Gibbs graduated from Duke Law School and manages the Gibbs Law Firm with offices in Dallas, Texas; St. Petersburg, Florida; and Washington, D.C. He is admitted to practice before the United States Supreme Court and numerous federal circuit and district courts nationwide. He has also been admitted to the State Bars of Florida, Minnesota, Colorado, North Dakota, Ohio, Texas, Tennessee, Michigan, and the District of Columbia.

Going global: AP World History uses technology to expand the classroom

Oakbrook's AP World History demonstrated the power of global collaboration as they Skyped with Indian professor Sajina Sarathy, who explained in detail of India's Golden Age during the Gupta Empire and gave firsthand cultural knowledge of the caste system that continues to shape social life and opportunities in India today.

Today's digitally connected world provides more opportunities to share, learn, and connect on a global scale. 

Oakbrook's AP World History demonstrated the power of global collaboration as they Skyped with Indian professor Sajina Sarathy, who explained in detail of India's Golden Age during the Gupta Empire and gave firsthand cultural knowledge of the caste system that continues to shape social life and opportunities in India today.

 "The students were able to ask him questions and hear honest answers from one who knows the culture and whose view of history is not shaped through the eyes and opinions of the west, that is important as a student of history," said AP World History teacher Merissa Ramantanin.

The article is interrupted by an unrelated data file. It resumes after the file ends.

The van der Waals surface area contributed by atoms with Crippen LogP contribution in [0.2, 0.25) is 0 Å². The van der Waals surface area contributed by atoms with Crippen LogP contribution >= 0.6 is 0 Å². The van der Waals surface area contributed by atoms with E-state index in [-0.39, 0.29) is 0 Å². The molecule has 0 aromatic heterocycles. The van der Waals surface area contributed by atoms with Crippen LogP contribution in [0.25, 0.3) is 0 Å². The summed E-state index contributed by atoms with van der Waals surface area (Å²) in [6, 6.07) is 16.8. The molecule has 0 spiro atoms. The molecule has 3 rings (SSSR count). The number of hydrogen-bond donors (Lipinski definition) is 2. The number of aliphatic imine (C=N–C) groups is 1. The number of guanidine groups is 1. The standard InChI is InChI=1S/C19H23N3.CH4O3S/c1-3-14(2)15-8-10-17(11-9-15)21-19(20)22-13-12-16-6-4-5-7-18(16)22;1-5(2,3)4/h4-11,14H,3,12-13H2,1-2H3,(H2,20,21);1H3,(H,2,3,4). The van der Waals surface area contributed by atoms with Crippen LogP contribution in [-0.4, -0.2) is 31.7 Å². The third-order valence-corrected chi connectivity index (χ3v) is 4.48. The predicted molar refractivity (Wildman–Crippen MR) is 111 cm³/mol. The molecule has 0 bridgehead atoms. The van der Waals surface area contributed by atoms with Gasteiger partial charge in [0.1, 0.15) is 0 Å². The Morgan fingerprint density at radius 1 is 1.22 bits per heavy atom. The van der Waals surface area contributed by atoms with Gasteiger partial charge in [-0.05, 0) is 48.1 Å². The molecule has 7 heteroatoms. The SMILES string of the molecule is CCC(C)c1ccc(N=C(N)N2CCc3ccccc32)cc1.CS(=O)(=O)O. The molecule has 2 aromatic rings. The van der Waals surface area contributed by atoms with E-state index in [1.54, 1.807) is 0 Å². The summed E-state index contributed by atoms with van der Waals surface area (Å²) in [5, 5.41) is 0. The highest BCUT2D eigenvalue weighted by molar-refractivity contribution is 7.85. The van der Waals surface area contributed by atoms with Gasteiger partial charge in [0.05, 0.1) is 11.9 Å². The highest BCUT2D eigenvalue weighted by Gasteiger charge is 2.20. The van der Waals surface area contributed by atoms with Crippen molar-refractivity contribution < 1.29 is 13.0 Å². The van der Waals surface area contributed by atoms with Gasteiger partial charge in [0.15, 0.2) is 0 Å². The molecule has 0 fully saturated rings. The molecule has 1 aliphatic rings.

"It was one of the best classes ever," said senior Dylan Mittag. "We were able to learn from a different cultural perspective and gain unique insight that a textbook wouldn't have been able to give."

Each week the class also participates in a history lab and explores multiple avenues of research to have a better understanding of a people and culture of history. Today, they will perform an autopsy of an ancient civilization, which involves researching the cause of their decline, specifically what weakened them and led to their demise.

"The students will focus on the brain, the heart, as well as the hands and feet of the individual civilizations. The brain for their thoughts, the heart for their belief systems, and the hands and feet for the works they accomplished," Ramantanin said. 

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Construction set to begin Monday, Sept. 21

Our front entrance construction project is set to begin Monday morning. The project will include a new entrance and exit onto campus, a traffic circle to improve traffic flow, a welcome sign, wayfarer signage, and landscaping.

We have shared the exciting news with you several times since school has started that a generous donor agreed to improve the first impression to our campus. 

Our front entrance construction project is set to begin Monday morning. The project will include a new entrance and exit onto campus, a traffic circle to improve traffic flow, a welcome sign, wayfarer signage, and landscaping. 

Throughout the construction process we will be entering and exiting through Innovative Fibers, the factory next door. Please proceed with caution as you drive through the temporary gates. 

This project should take 3-4 weeks to complete. We appreciate your patience as we improve the look and functionality of our entrance onto campus.

Below are maps showing you the directional flow of traffic during construction. Our current gate will be closed. The area that will create the most challenge will be taking a hard right after entering through the temporary gate to proceed to the primary and main buildings (see red circle below).

If you have any questions or concerns that you feel we need to be aware of during the construction process, please contact David Foy, Kyle Boyles, or Adair Hinds.